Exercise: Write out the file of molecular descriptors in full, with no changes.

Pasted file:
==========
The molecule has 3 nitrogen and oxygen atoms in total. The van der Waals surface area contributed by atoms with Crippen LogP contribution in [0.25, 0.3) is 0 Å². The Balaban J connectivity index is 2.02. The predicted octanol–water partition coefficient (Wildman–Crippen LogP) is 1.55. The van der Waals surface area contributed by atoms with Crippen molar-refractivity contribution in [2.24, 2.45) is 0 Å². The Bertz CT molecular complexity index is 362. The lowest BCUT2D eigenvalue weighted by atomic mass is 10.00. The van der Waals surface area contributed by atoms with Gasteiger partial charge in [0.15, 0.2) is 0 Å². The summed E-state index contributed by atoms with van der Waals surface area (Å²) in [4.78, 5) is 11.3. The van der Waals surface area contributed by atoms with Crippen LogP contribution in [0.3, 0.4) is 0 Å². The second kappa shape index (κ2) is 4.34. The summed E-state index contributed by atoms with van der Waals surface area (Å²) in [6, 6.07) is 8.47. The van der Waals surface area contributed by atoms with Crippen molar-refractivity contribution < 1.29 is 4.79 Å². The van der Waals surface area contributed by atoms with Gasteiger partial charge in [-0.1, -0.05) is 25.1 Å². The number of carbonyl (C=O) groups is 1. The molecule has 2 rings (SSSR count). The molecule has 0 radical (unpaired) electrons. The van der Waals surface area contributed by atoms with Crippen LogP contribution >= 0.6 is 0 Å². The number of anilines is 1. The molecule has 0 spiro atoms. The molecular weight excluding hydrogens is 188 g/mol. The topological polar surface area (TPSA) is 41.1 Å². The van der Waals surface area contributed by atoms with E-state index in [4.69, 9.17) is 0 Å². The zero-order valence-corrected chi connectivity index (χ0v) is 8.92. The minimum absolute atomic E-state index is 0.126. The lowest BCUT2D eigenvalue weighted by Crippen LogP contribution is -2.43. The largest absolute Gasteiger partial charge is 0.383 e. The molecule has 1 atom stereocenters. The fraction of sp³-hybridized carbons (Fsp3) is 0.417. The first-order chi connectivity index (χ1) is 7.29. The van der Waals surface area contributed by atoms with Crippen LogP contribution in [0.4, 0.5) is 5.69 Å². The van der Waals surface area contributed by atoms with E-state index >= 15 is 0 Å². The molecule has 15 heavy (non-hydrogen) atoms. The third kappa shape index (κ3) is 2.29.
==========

The molecule has 3 nitrogen and oxygen atoms in total. The van der Waals surface area contributed by atoms with Crippen LogP contribution in [0.25, 0.3) is 0 Å². The Balaban J connectivity index is 2.02. The predicted octanol–water partition coefficient (Wildman–Crippen LogP) is 1.55. The van der Waals surface area contributed by atoms with Crippen molar-refractivity contribution in [2.24, 2.45) is 0 Å². The Bertz CT molecular complexity index is 362. The lowest BCUT2D eigenvalue weighted by atomic mass is 10.00. The van der Waals surface area contributed by atoms with Gasteiger partial charge in [0.15, 0.2) is 0 Å². The summed E-state index contributed by atoms with van der Waals surface area (Å²) in [4.78, 5) is 11.3. The van der Waals surface area contributed by atoms with Crippen LogP contribution in [0.3, 0.4) is 0 Å². The second kappa shape index (κ2) is 4.34. The summed E-state index contributed by atoms with van der Waals surface area (Å²) in [6, 6.07) is 8.47. The van der Waals surface area contributed by atoms with Crippen molar-refractivity contribution < 1.29 is 4.79 Å². The van der Waals surface area contributed by atoms with Gasteiger partial charge in [-0.1, -0.05) is 25.1 Å². The number of carbonyl (C=O) groups is 1. The molecule has 2 rings (SSSR count). The molecule has 0 radical (unpaired) electrons. The van der Waals surface area contributed by atoms with Crippen LogP contribution >= 0.6 is 0 Å². The number of anilines is 1. The molecule has 0 spiro atoms. The molecular weight excluding hydrogens is 188 g/mol. The topological polar surface area (TPSA) is 41.1 Å². The van der Waals surface area contributed by atoms with E-state index in [4.69, 9.17) is 0 Å². The zero-order valence-corrected chi connectivity index (χ0v) is 8.92. The minimum absolute atomic E-state index is 0.126. The lowest BCUT2D eigenvalue weighted by Crippen LogP contribution is -2.43. The largest absolute Gasteiger partial charge is 0.383 e. The molecule has 1 atom stereocenters. The fraction of sp³-hybridized carbons (Fsp3) is 0.417. The first-order chi connectivity index (χ1) is 7.29. The van der Waals surface area contributed by atoms with Crippen LogP contribution in [0.4, 0.5) is 5.69 Å². The van der Waals surface area contributed by atoms with E-state index >= 15 is 0 Å². The molecule has 15 heavy (non-hydrogen) atoms. The third kappa shape index (κ3) is 2.29.